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This PDF package contains five projects involving the plotting and analysis of (x, y) data.
Each project is guided (see preview thumbnail images above) and includes five assessment questions.
In each project, students are presented with a table containing (x, y) data for one of the scenarios listed below. The project then guides the students through these activities:
1). Plot the (x, y) data on a scatter plot.
2). Fit a trend line and uncertainty band by eye.
3). Use the graphed trend line to make a prediction. Use the uncertainty band to estimate the uncertainty of the prediction.
4). Find the slope and y-intercept of the trend line.
5). Use the equation of the trend line to compute a predicted value.
6). Think about concepts related to estimation, prediction, uncertainty.
7). Consider the appropriateness of applying a linear model to the data set.
8). Think about and interpret trend-line slopes and y-intercepts.
Project 1: Weights and Heights of Adult Women
Project 2: Egg Production and Age - Golden Comet Hens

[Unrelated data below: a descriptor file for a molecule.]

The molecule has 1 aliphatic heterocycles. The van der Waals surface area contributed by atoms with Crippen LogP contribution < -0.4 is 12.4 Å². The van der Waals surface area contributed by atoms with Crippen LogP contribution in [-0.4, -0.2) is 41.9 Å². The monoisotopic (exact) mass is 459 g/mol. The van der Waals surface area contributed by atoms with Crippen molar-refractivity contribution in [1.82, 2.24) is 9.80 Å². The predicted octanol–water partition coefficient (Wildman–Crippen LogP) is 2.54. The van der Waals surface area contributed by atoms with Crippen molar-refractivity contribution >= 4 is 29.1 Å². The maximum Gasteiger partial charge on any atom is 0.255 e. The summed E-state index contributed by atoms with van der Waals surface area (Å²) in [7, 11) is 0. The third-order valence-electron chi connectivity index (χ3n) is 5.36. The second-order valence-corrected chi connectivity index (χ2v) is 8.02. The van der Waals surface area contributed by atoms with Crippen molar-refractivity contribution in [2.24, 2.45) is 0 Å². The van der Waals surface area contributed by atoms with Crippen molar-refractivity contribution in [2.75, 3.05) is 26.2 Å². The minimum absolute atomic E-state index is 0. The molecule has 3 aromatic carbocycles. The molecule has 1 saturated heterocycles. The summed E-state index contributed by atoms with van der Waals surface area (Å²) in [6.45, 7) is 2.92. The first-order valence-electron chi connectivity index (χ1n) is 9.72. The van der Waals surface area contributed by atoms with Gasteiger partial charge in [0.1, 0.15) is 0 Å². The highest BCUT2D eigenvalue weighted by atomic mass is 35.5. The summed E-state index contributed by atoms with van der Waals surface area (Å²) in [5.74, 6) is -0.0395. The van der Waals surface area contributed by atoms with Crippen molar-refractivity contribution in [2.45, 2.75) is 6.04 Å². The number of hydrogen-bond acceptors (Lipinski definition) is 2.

Project 3: Chirp Rate and Temperature - Field Crickets
Project 4: Vehicle Percent Value and Vehicle Age
Project 5: Birth Weights and Mature Weights of Various Whale Species
TO THE INSTRUCTOR
These guided projects ask students to develop lines-of-best-fit and associated uncertainty bands for various sets of bivariate data.
The lines-of-best-fit and the uncertainty bands are developed qualitatively by eye rather than by standardized computational means.
Please let your students know that:
1). There exist standardized computational methods (linear least-squares fitting and median-median fitting, for example) for developing a line-of-best-fit and its associated uncertainty band.
2). The “by eye” development of the uncertainty band used in these projects is crude and represents an upper limit of the uncertainties of predictions made from the line-of-best-fit. Formal and standardized uncertainty estimates, such as the error of the estimate, will not be so broad as the “by eye” estimate we use in these projects. These crude uncertainty bands are particularly crude when i). only one or two (x, y) pairs lie far off the line, and ii). as the number of data points increases.
3). While the “by eye” uncertainty bands developed in these projects are crude, they are still very useful for quickly estimating an upper limit of the uncertainty of a particular prediction.